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Everyone likes to read about someone else’s mistakes so that they can learn from them. When you think about it, that is a great way to avoid common pitfalls and to save yourself some of the grief and set-backs that are bound to occur along the road to preparedness.
As useful as that might be, I started giving some thought not to the mistakes that Preppers make but to the things that they get right. And there are a lot of them.
The 10 Personality Traits of Successful Survivalists and Preppers
In this newly updated article, learn my take on the ten things that Preppers get right!
Enjoy your next adventure through common sense and thoughtful preparation!
35 Responses to “10 Things That Preppers Get Right”
I only started prepping a few months ago and I’m AMAZED at how far I’ve gotten. Conversations like this really help me to ponder, process, and plan. I feel the same way as many of you do concerning compassion. Frankly, I consider myself to be someone who generally cares about others but as I get older, I’m becoming much less tolerant of whining, laziness, lying, and of those who lack any sense of personal responsibility. That said, I too will not likely be handing out provisions, MY provisions, during a time of crisis. I have a feeling that if I did, people would just keep coming for more, and I just can’t afford that.
The reality for me is, that I live in a major US city in a fairly rough neighborhood already. I have no bug-out options so I have no choice but to hunker down and defend what’s mine. I expect it to be both difficult and dangerous, and I’ve accepted the reality that I will have to shoot anyone who threatens my safety or my personal property.
As for Gaye’s original post, it is inspiring and makes me feel proud to at least be doing something… thinking about it… developing a plan. I also appreciate the mature and honest comments y’all have given.
So far, I’m finding that preppers are good folk. 🙂
Robbie – Saying THANK YOU for the kind words! Backdoor Survival readers are the best preppers on the planet.
Here are some interesting ideas which, if they are even just roughly correct, would suggest possibilities for flourishing which have been neglected by almost everyone:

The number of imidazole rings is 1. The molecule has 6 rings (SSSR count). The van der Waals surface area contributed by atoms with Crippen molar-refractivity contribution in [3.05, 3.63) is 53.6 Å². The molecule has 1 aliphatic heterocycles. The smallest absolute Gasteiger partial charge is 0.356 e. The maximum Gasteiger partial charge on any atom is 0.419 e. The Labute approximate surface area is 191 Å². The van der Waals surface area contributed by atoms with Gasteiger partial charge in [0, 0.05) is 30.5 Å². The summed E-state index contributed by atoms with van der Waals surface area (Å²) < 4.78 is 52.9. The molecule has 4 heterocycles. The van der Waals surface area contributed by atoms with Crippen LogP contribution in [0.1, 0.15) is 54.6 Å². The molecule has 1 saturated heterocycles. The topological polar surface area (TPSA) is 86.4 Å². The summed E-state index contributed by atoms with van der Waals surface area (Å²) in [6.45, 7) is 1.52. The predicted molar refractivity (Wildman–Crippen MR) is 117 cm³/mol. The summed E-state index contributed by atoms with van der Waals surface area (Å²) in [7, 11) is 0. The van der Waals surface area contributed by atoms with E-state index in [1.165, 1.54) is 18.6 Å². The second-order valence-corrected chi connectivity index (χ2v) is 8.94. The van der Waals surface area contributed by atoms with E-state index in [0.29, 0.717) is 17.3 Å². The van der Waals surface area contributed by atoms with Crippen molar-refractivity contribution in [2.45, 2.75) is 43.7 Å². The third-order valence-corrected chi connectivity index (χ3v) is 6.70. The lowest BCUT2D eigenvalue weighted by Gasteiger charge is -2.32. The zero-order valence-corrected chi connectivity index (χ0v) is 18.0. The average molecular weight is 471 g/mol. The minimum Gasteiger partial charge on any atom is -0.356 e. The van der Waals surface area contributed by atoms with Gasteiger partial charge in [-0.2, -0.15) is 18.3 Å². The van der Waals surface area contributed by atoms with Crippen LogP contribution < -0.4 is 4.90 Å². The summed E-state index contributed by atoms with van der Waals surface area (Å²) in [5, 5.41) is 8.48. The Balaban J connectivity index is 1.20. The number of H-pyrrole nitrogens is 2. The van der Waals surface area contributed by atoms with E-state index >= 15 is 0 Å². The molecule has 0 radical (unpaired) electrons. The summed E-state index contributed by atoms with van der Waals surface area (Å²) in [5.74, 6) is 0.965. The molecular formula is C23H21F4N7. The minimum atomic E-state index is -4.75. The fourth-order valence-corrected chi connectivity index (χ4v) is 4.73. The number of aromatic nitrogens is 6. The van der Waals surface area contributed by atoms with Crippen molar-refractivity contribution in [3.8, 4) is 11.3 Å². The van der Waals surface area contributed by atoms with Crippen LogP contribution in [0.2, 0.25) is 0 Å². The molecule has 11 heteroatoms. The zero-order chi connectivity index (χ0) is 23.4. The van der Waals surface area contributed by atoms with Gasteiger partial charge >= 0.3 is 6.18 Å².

By Max Tegmark
“The Case for Parallel Universes: Why the multiverse, crazy as it sounds, is a solid scientific idea”
By Alexander Vilenkin and Max Tegmark
By Michael Rea
(“Forthcoming in The Oxford Handbook for Metaphysics”)
By Ted Sider
Philosophical Review 106 (1997): 197–231
Of course, many collectivists might come to believe in such things and let their faith motivate them to build another one of their utopias.
I have read through the comments and only want to say this. I have prepped for myself – I am single. I feel that I can handle 6-8 months on my own with what I have stored. That being said, I am now in a position that I can store to give. I have decided to create packs that I will be able to give away (and if not given away, use myself) that will include meals, water, cards – whatever I see that a family could use. I have bottles filled with rice, oats and other dry goods that a family can cook for several meals. I am also including basic instructions for the use of the packs. I know I cannot feed everyone and do not intend to but I will use what I can spare for those in need. My preference for dispersing these packs would be at a central location.
These packs are good for 2-3 days of basic meals, water for small families – a woman and a couple of kids, small family of 3-4.
thats very nice if i could afford to do something like that i would as well.Thats a good thing about being single you have more freedom to do what you want.Also in a SHTF situation you will be able to move faster and farther than most couples or families.good luck with your preps